County of Marin - News Releases - Flood Control Review

For Immediate Release
March 24, 2015

Public’s Requests Lead to Flood Control Review

All ideas, including those eliminated in past, back on table in Ross Valley

San Rafael, CA – A full range of alternative flood control measures, including flood detention basins and ideas eliminated through the years, are being considered in a review of the Ross Valley Flood Protection and Watershed Program. A draft plan is expected to be completed by June.

A man speaks with a microphone in front of a group of people attending a flood control meeting.The Marin County Flood Control & Water Conservation District has initiated the review to analyze the proposed measures that would help prevent flooding in Zone 9, comprised of the chronically vulnerable Ross Valley communities of Fairfax, San Anselmo, Larkspur, Ross, Kentfield and Greenbrae. The goal will be to arrive at the most viable and publicly accepted plan for flood reduction in areas near Corte Madera Creek.

Alternatives will be laid out at an April 16 meeting Flood Zone 9 Advisory Board at San Anselmo Town Hall, 525 San Anselmo Avenue. The meeting starts at 7 p.m. and the public is invited to attend and provide input.

“We have heard community members of the Ross Valley loud and clear in their desire for more information about the proposed measures to reduce significant flooding in Ross Valley, as well as opportunities to provide public input,” said Scott Lyle, Program Manager with the Flood Control District. “We look forward to working together with the community to arrive at a mutually-agreed upon plan.”

The review, to be led by CH2M HILL Engineers, is designed to revisit measures included in the district’s 2011 Capital Improvement Plan Study and put forth in its 10-Year Work Plan. It will include alternatives that have been brought forward by residents and eliminated after evaluation.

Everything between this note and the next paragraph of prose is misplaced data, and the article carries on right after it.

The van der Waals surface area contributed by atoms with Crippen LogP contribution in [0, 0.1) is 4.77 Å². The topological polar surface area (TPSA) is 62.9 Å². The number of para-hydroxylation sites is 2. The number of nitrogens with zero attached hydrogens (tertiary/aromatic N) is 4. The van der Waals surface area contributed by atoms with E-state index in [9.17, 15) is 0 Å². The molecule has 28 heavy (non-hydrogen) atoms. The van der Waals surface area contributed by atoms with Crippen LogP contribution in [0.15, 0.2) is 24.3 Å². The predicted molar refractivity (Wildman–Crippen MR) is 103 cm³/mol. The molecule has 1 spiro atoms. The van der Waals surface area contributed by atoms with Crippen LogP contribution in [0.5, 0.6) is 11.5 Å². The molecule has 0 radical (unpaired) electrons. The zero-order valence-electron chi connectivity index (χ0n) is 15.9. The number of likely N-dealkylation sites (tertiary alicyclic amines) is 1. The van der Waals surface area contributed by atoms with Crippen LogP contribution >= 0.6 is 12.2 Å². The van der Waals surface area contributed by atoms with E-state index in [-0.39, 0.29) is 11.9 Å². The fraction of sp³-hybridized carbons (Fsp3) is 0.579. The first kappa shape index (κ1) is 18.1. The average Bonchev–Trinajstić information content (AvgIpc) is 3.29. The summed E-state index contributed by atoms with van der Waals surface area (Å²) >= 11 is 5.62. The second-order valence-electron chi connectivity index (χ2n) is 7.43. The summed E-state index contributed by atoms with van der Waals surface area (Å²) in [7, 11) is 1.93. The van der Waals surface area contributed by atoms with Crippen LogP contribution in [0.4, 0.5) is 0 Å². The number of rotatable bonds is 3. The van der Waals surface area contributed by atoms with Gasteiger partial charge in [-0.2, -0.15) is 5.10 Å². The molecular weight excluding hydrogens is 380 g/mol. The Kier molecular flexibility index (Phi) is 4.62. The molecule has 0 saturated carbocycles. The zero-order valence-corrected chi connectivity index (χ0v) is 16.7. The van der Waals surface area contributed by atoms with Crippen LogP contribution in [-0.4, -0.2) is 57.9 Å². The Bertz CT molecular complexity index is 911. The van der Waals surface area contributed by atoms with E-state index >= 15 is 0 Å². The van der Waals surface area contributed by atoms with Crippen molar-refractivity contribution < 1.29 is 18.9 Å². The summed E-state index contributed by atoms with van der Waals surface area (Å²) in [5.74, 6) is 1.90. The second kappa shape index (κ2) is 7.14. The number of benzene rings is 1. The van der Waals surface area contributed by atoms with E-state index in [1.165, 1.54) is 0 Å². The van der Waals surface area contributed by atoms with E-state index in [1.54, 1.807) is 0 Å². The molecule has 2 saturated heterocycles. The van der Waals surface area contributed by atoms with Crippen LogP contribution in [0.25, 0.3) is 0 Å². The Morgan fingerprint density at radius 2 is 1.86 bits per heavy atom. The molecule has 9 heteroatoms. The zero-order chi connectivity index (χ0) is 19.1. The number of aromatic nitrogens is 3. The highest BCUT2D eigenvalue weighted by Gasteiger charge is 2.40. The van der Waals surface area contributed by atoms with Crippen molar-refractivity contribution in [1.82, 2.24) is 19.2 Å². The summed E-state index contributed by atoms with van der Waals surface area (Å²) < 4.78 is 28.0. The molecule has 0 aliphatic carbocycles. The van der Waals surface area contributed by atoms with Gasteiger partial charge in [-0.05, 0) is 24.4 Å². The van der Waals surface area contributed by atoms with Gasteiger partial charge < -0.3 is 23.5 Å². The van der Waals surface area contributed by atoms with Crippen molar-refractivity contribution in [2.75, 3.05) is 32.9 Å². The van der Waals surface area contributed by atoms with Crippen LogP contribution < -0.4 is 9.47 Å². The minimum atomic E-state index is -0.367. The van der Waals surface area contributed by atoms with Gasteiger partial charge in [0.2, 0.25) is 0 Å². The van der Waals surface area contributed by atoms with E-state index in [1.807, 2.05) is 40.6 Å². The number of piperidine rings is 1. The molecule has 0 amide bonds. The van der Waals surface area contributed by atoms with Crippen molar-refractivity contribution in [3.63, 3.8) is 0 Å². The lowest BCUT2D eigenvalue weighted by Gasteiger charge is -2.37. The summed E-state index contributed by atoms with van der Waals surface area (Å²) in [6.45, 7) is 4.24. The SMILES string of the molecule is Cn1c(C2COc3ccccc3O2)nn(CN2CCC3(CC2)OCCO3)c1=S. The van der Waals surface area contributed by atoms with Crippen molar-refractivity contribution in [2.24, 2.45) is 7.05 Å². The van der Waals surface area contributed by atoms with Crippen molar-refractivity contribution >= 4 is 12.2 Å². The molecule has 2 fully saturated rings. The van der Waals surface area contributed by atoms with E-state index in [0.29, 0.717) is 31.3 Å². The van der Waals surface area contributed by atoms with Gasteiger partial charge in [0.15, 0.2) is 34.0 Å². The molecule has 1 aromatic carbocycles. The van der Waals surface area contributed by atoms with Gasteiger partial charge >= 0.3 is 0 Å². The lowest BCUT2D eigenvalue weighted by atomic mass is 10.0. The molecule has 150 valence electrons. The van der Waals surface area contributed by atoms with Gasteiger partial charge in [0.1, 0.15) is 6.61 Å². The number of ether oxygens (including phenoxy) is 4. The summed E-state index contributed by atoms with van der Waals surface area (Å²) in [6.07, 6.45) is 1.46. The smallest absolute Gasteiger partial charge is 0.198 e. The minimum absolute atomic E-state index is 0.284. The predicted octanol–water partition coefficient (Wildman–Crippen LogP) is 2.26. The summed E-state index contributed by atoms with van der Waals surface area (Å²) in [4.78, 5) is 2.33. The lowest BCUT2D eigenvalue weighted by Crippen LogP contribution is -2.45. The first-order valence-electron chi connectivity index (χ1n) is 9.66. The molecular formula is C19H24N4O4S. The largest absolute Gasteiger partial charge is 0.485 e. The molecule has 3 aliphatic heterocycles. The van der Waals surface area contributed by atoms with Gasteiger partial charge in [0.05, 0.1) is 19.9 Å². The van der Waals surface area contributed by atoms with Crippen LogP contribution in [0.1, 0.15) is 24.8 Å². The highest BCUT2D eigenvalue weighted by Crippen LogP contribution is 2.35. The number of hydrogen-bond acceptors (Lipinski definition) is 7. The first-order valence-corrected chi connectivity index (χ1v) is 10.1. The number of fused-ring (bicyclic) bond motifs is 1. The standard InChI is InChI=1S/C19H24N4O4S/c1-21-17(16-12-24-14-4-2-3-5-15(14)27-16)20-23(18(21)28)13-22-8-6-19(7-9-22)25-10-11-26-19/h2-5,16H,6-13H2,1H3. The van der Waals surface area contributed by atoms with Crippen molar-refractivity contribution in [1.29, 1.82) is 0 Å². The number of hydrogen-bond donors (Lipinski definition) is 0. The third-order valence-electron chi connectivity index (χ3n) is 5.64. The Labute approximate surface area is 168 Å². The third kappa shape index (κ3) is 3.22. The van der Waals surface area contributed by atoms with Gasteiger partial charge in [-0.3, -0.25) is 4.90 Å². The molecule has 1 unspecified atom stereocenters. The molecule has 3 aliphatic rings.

CH2M HILL Engineers is a global engineering and environmental consultant firm with offices throughout the Bay Area and extensive experience with flood program design and implementation. It was awarded the contract November 25, 2014, to conduct the review and plans to make its recommendations to the Flood Zone 9 Advisory Board on June 16. The public is invited to that meeting as well. The review results and recommendations will be incorporated into the upcoming County environmental review process on the watershed, a key milestone prior to project construction.

Five detention basin system is considered a critical element of the flood control plan, but the proposed locations of the basins remain under review. Using revised and comprehensive criteria developed with public input, the review will examine all proposed detention basin sites, including those previously considered but not carried forward and ones identified by the public or the consultant as potentially viable locations.

The review will include criteria to evaluate and rank the flood reduction elements. Initially, a subset of the measures will be applied as “fatal flaw criteria” to identify sites that would endanger the public or make flooding worse. Elements that are not eliminated by the application of the fatal flaw criteria will be combined to create alternative watershed-wide flood control plans that will then be ranked with public input.

Feedback is welcomed on the latest review documents, which can be found on the Ross Valley Flood Protection and Watershed Program website at www.RossValleyWatershed.org. E-mail input on the review criteria to Senior Civil Engineer Russ Eberwein at reberwein@marincounty.org.  Additional feedback will be requested regarding future stages of review to be made available on the website at a later date.

The Marin County Department of Public Works serves as staff for the Marin County Flood Control and Water Conservation District, which is overseen by the Board of Supervisors when it convenes as district board.

Ross Valley Flood Protection and Watershed Program is a collaboration between the County government and the municipalities of Fairfax, Ross, San Anselmo and Larkspur created after the devastating flood of 2005 that caused approximately $100 million in damage. The program goals are to reduce the risk of flooding using a watershed-wide approach; integrate environmental restoration features with the flood mitigation projects; and leverage funds obtained through the Ross Valley storm drainage fee to secure state and federal grant funding to study and construct publically-approved projects.


Contact:

Neal Conatser
Capital Planning & Project Manager
Ross Valley Flood Protection & Watershed Program, Department of Public Works

3501 Civic Center Drive
Suite 304
San Rafael, CA 94903
(415) 473-2941
Email: Neal Conatser
Public Works website